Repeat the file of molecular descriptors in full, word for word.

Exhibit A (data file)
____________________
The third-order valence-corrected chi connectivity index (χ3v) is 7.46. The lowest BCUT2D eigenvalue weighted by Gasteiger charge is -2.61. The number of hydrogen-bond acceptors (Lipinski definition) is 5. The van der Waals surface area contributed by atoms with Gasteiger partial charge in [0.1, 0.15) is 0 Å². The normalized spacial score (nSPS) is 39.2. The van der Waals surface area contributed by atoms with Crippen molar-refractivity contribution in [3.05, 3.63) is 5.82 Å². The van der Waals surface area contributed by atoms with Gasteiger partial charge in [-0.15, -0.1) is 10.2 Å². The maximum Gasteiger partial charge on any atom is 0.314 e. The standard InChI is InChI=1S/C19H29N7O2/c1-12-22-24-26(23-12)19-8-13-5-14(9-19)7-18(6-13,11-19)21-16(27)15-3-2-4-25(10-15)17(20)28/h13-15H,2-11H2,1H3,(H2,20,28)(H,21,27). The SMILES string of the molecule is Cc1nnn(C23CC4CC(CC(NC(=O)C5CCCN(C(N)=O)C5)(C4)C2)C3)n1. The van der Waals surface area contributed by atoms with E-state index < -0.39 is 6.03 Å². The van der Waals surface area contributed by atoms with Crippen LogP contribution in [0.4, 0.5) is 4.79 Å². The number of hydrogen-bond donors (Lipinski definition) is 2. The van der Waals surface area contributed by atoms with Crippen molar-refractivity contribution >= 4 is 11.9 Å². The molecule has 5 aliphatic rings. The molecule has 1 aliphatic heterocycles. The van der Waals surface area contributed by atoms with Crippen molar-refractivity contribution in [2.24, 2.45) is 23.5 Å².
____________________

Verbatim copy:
The third-order valence-corrected chi connectivity index (χ3v) is 7.46. The lowest BCUT2D eigenvalue weighted by Gasteiger charge is -2.61. The number of hydrogen-bond acceptors (Lipinski definition) is 5. The van der Waals surface area contributed by atoms with Gasteiger partial charge in [0.1, 0.15) is 0 Å². The normalized spacial score (nSPS) is 39.2. The van der Waals surface area contributed by atoms with Crippen molar-refractivity contribution in [3.05, 3.63) is 5.82 Å². The van der Waals surface area contributed by atoms with Gasteiger partial charge in [-0.15, -0.1) is 10.2 Å². The maximum Gasteiger partial charge on any atom is 0.314 e. The standard InChI is InChI=1S/C19H29N7O2/c1-12-22-24-26(23-12)19-8-13-5-14(9-19)7-18(6-13,11-19)21-16(27)15-3-2-4-25(10-15)17(20)28/h13-15H,2-11H2,1H3,(H2,20,28)(H,21,27). The SMILES string of the molecule is Cc1nnn(C23CC4CC(CC(NC(=O)C5CCCN(C(N)=O)C5)(C4)C2)C3)n1. The van der Waals surface area contributed by atoms with E-state index < -0.39 is 6.03 Å². The van der Waals surface area contributed by atoms with Crippen LogP contribution in [0.4, 0.5) is 4.79 Å². The number of hydrogen-bond donors (Lipinski definition) is 2. The van der Waals surface area contributed by atoms with Crippen molar-refractivity contribution >= 4 is 11.9 Å². The molecule has 5 aliphatic rings. The molecule has 1 aliphatic heterocycles. The van der Waals surface area contributed by atoms with Crippen molar-refractivity contribution in [2.24, 2.45) is 23.5 Å².